Thirteen-week-old male spontaneously hypertensive rats (SHR) and Wistar-Kyoto rats (WKY) were obtained from Vital River Laboratory Animal Technology Co. Ltd. (Beijing, China) and housed in a temperature-controlled room with a 12 h light/dark cycle and free access to standard chow and tap water. Experiments were approved by the Experimental Animal Care and Use Committee of Nanjing Medical University and the Guide for the Care and Use of Laboratory Animal published by the US National Institutes of Health (NIH publication, 8th edition, 2011). At the end of experiments, each rat was euthanized with an overdose of pentobarbital sodium (150 mg/kg, iv), and the aorta was harvested for histological and molecular biological analyses.
2.2. Cell Culture
Human aortic VSMCs were obtained from the American Type Culture Collection (Rockville, MD, USA) and cultured as described previously . Simply, the VSMCs were cultured in F12K Kaighn’s modification medium supplemented with 10% fetal bovine serum (FBS), 100 units/mL penicillin, and 100 mg/mL streptomycin at 37°C in a humidified atmosphere containing 5% CO2. The medium was replaced at intervals of 3-4 days. The cells were starved for 24 h in a serum-free medium before use .
2.3. BCL6 Overexpression in VSMCs
BCL6 overexpression plasmid was constructed by Hanbio Biotechnology Co. Ltd. (Shanghai, China) as reported previously . Simply, BCL6-gene cDNA cloned by PCR was inserted into CMV-MCS-T2A-EGFP vectors, and the plasmid was verified by sequencing. VSMCs were seeded in 6-well plates at a density of cells/mL. After 80% confluent, the cells were transfected with pcDNA3.1 plasmid (control) or BCL6 overexpression plasmid (1 μg/mL) using Lipofectamine 3000 for 24 h. Then, the transfected VSMCs were treated with PBS or Ang II (100 nM) for 48 h.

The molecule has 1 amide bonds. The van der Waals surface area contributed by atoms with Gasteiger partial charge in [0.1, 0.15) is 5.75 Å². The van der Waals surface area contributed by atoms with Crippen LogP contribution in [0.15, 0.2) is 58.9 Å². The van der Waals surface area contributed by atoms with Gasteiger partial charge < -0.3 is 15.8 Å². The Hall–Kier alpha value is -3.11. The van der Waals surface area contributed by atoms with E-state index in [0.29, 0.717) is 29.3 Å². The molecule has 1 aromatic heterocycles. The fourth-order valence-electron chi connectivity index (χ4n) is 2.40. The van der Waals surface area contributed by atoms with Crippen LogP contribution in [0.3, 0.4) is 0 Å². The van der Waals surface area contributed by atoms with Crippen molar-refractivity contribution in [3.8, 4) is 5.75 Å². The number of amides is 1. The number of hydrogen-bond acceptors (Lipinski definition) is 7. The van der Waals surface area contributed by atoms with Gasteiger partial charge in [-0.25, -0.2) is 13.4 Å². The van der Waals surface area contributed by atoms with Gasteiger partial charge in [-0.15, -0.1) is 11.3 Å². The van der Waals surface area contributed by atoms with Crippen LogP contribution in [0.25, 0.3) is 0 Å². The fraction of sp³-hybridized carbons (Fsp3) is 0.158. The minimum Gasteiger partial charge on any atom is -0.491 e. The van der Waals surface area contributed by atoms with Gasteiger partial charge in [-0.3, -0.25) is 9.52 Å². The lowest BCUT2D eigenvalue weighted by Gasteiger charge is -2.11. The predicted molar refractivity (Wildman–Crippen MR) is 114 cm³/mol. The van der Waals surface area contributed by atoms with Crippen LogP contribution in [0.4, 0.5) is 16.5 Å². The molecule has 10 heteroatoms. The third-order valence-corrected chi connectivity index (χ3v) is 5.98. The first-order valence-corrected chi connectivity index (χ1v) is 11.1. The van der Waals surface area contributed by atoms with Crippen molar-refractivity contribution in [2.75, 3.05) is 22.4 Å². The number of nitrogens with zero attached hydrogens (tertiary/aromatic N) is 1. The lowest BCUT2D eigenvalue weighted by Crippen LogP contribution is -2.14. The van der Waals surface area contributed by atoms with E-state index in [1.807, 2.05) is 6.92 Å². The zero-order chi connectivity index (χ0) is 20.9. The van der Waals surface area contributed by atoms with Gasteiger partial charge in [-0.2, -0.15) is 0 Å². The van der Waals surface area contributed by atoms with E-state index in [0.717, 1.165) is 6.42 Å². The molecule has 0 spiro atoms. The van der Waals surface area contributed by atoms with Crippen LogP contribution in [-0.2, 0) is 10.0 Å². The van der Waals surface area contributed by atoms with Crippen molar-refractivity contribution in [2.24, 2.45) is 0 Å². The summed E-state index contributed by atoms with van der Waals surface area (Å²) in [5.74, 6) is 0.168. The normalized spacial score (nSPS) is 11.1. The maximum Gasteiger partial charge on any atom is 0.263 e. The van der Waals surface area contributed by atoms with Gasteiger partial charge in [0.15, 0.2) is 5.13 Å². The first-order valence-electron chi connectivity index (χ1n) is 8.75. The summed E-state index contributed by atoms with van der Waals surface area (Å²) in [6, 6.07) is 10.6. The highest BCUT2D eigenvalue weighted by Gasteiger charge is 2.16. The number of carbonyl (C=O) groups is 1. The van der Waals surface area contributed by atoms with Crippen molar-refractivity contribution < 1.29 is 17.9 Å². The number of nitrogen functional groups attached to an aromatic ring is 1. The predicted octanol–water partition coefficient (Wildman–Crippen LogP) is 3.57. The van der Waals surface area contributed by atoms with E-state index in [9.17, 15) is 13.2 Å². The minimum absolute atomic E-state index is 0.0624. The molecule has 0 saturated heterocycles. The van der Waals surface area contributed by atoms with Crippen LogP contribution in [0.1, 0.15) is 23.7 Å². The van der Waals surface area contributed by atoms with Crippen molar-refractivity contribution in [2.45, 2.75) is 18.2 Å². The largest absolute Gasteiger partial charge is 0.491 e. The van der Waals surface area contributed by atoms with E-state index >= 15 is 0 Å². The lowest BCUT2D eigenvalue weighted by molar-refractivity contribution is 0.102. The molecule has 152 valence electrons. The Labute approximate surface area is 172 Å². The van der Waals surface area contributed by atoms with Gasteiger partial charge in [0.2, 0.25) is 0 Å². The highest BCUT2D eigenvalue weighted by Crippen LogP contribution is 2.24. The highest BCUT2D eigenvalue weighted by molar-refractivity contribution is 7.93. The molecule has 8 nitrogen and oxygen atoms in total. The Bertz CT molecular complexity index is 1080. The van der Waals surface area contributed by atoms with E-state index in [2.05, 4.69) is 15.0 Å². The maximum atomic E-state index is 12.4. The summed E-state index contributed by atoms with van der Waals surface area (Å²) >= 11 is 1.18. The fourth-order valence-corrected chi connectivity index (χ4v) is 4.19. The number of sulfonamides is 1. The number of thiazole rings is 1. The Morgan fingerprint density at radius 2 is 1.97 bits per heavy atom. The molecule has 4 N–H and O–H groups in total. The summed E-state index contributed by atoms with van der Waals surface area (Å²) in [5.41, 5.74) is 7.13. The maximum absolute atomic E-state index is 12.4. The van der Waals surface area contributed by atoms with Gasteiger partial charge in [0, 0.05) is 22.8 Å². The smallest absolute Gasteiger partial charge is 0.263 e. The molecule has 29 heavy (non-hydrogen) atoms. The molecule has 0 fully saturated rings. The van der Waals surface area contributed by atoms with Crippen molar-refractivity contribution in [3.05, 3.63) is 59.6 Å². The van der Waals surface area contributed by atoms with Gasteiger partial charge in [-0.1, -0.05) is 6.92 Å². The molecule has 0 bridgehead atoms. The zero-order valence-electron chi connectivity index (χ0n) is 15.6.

2.4. BCL6 Knockdown in VSMCs
BCL6 knockdown was carried with BCL6 short-hairpin RNA (shRNA) in VSMCs, which were constructed by GeneChem (Shanghai, China) as reported previously . The sequence used in the present study was 5-AGTGAAGCAGAGATGGTTT-3 for BCL6 shRNA and 5-TTCTCCGAACGTGTCACGT-3 for scramble-shRNA (control). VSMCs were treated with Scr-shRNA or BCL6 shRNA (1 μg/mL) for 24 h followed by treatment with PBS or Ang II (100 nM) for 48 h.
2.5. BCL6 Overexpression in WKY and SHR
BCL6 overexpression lentivirus vector and enhanced red fluorescent protein (ERFP) lentivirus vector were constructed by Obio Technology Corp., Ltd. (Shanghai, China) . WKY and SHR aged 13 weeks were subjected to intravenous injection of recombinant lentivirus expressing BCL6 or ERFP ( TU/mL, 50 μL). Acute experiments were carried out 4 weeks after the lentivirus induction.
2.6. CCK-8 Assay
Cell counting kit-8 kits (CCK-8, Beyotime Institute of Biotechnology, Shanghai, China) were used for evaluating VSMC proliferation according to the manufacturer’s instructions. As we reported previously , 10 μL of CCK-8 solution was added into each well and incubated for 2 h at 37°C. The absorbance was measured at 450 nm with a microplate reader (ELX800, BioTek, Vermont, USA).
2.7. EdU Incorporation Assay
EdU incorporation assay was used to determine VSMC proliferation with In Vitro Imaging Kit (Guangzhou RiboBio, Guangzhou, China). The DNA synthesis of VSMCs was measured using a Cell-Light™ EdU Apollo®567. The EdU-positive cells were counted and normalized by the total number of Hoechst 33342 stained cells .